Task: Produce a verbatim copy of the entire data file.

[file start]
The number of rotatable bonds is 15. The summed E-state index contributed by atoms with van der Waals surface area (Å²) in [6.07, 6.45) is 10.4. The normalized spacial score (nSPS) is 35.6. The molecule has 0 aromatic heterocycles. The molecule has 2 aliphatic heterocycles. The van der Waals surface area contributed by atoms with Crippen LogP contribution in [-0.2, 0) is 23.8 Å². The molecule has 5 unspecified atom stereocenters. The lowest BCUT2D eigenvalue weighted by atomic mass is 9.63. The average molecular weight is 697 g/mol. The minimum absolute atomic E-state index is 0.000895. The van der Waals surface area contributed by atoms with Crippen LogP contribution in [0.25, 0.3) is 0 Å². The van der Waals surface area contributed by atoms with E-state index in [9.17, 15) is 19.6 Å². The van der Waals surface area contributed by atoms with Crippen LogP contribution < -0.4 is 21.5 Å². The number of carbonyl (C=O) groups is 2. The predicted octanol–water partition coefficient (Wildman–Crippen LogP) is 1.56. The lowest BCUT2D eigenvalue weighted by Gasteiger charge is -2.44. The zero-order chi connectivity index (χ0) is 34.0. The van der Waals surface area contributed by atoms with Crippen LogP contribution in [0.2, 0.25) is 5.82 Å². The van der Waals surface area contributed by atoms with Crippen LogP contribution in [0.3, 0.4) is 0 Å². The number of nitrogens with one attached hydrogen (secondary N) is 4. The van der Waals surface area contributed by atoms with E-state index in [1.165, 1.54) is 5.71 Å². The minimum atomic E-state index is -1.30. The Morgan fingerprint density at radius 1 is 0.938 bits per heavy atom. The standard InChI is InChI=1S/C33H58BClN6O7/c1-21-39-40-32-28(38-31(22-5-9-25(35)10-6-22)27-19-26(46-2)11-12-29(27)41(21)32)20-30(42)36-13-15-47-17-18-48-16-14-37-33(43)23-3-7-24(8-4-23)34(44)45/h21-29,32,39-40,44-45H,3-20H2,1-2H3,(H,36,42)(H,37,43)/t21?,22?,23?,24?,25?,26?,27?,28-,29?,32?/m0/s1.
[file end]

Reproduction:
The number of rotatable bonds is 15. The summed E-state index contributed by atoms with van der Waals surface area (Å²) in [6.07, 6.45) is 10.4. The normalized spacial score (nSPS) is 35.6. The molecule has 0 aromatic heterocycles. The molecule has 2 aliphatic heterocycles. The van der Waals surface area contributed by atoms with Crippen LogP contribution in [-0.2, 0) is 23.8 Å². The molecule has 5 unspecified atom stereocenters. The lowest BCUT2D eigenvalue weighted by atomic mass is 9.63. The average molecular weight is 697 g/mol. The minimum absolute atomic E-state index is 0.000895. The van der Waals surface area contributed by atoms with Crippen LogP contribution in [0.25, 0.3) is 0 Å². The van der Waals surface area contributed by atoms with E-state index in [9.17, 15) is 19.6 Å². The van der Waals surface area contributed by atoms with Crippen LogP contribution < -0.4 is 21.5 Å². The number of carbonyl (C=O) groups is 2. The predicted octanol–water partition coefficient (Wildman–Crippen LogP) is 1.56. The lowest BCUT2D eigenvalue weighted by Gasteiger charge is -2.44. The zero-order chi connectivity index (χ0) is 34.0. The van der Waals surface area contributed by atoms with Crippen LogP contribution in [0.2, 0.25) is 5.82 Å². The van der Waals surface area contributed by atoms with Crippen LogP contribution in [0.3, 0.4) is 0 Å². The number of nitrogens with one attached hydrogen (secondary N) is 4. The van der Waals surface area contributed by atoms with E-state index in [1.165, 1.54) is 5.71 Å². The minimum atomic E-state index is -1.30. The Morgan fingerprint density at radius 1 is 0.938 bits per heavy atom. The standard InChI is InChI=1S/C33H58BClN6O7/c1-21-39-40-32-28(38-31(22-5-9-25(35)10-6-22)27-19-26(46-2)11-12-29(27)41(21)32)20-30(42)36-13-15-47-17-18-48-16-14-37-33(43)23-3-7-24(8-4-23)34(44)45/h21-29,32,39-40,44-45H,3-20H2,1-2H3,(H,36,42)(H,37,43)/t21?,22?,23?,24?,25?,26?,27?,28-,29?,32?/m0/s1.